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we are fallen, God's will is before us, and we may, by pursuing the path He has pointed out to us, to large extent perform it: if we do so, the blessing of the original words will in their possible signification be ours. They were intended to convey a blessing: there was no intention that man should have misery in his offspring; and, if he do have misery in them, it is in a very considerable degree a misery of his own procuring. We have the means, within and about us, of making all the dispensations of the Almighty work for our good; and if, by neglect or wilfulness on our part, they work otherwise, to ourselves will be attributable every misfortune, and suffering, and sorrow, which from them may seem to happen unto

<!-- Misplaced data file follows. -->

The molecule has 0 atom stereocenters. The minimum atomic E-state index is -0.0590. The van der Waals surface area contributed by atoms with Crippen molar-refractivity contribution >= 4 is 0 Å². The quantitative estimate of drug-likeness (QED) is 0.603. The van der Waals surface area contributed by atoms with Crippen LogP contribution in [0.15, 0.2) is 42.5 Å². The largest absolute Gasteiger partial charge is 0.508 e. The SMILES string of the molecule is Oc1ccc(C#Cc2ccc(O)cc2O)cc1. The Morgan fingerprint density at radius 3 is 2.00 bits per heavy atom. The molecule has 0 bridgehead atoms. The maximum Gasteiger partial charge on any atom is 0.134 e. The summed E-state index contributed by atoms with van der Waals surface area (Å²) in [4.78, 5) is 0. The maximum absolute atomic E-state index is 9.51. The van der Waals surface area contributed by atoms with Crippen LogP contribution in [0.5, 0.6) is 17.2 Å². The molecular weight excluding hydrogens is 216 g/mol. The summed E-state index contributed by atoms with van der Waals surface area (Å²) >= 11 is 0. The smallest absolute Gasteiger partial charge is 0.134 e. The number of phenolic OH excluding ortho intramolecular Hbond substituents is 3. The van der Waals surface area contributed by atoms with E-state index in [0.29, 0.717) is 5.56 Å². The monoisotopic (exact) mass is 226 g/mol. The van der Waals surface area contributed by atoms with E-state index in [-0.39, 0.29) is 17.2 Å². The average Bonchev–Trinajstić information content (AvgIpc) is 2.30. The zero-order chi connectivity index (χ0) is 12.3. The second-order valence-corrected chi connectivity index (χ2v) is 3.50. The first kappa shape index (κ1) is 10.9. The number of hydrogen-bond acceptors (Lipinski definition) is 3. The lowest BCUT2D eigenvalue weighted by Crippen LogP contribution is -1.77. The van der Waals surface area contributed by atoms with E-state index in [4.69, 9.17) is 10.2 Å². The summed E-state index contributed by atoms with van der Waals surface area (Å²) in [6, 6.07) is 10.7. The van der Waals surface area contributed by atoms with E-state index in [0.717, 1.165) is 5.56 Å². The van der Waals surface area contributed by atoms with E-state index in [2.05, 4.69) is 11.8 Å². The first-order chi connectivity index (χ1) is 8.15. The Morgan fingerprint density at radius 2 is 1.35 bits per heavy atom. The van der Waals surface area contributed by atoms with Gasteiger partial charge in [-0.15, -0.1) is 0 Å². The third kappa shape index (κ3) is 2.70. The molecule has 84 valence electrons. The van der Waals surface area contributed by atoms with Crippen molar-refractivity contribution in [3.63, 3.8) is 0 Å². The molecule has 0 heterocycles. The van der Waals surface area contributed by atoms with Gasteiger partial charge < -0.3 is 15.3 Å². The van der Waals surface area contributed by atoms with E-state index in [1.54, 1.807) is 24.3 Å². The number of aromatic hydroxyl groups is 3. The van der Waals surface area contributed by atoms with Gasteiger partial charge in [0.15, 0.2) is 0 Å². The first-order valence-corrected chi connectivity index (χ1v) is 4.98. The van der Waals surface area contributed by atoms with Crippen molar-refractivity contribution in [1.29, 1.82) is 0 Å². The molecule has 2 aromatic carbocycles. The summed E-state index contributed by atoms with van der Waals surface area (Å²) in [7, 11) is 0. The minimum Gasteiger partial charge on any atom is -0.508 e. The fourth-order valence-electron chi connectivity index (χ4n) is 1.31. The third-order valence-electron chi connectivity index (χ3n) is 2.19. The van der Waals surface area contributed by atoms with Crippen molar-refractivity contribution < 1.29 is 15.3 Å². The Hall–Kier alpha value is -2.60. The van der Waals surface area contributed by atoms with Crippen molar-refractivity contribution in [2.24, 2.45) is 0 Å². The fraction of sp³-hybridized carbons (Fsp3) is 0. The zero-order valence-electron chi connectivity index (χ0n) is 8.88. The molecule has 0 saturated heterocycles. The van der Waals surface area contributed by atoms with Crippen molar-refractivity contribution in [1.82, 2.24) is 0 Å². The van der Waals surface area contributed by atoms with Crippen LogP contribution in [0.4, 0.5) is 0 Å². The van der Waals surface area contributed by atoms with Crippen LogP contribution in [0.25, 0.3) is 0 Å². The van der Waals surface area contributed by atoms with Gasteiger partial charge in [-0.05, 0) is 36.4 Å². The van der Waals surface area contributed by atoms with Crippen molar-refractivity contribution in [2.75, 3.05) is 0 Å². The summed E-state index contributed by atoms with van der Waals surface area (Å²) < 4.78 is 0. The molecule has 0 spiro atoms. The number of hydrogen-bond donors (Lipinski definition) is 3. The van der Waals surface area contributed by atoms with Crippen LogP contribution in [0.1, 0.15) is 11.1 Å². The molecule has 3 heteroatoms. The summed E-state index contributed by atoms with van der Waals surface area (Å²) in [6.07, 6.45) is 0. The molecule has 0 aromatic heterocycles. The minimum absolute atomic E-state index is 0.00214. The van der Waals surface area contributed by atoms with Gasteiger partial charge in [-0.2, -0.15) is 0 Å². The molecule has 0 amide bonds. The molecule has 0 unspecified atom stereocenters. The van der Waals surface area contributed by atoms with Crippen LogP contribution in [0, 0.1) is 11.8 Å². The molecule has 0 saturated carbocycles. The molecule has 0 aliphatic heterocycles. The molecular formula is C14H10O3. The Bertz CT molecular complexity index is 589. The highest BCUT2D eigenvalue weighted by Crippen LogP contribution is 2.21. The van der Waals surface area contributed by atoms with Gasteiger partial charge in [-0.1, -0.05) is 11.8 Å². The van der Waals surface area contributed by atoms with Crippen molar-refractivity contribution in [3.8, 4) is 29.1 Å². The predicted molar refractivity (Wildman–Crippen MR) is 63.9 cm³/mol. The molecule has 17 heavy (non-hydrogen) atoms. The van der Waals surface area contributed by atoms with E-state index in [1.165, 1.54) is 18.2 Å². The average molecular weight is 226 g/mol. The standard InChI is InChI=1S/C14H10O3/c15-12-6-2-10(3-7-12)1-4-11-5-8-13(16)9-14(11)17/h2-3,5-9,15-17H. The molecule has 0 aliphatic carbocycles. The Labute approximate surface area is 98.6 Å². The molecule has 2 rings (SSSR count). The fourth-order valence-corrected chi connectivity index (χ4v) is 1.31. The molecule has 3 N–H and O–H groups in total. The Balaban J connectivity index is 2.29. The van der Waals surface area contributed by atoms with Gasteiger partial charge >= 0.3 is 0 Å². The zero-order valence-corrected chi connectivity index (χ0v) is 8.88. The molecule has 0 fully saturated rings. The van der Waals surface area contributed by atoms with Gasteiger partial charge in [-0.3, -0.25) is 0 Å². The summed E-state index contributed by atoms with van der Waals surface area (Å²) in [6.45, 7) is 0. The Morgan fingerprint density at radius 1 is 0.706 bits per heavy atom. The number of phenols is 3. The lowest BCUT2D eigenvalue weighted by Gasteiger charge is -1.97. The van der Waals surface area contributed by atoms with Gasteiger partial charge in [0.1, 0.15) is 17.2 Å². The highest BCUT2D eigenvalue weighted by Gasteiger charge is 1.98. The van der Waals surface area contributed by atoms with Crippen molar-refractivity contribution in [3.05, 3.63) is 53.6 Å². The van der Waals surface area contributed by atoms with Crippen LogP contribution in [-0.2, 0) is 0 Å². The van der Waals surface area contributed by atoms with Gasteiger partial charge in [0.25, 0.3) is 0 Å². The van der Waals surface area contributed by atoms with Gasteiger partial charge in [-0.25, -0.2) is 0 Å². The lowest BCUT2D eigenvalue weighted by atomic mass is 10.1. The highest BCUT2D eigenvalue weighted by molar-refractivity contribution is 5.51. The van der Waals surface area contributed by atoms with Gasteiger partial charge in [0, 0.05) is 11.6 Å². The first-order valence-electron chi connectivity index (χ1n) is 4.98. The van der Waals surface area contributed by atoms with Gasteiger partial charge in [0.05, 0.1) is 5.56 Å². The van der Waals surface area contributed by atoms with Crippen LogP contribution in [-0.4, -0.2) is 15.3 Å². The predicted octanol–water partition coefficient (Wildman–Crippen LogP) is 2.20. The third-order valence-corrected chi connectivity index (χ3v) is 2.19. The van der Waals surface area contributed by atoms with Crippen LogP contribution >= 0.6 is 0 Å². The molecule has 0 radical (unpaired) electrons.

us.

CHAPTER IX.

Genesis i. 28.

And God blessed them, and God said unto them, Be fruitful, and

multiply, and replenish the earth, and subdue it: and have doininion over the fish of the sea, and over the fowl of the air, and over every creeping thing that moveth upon the earth.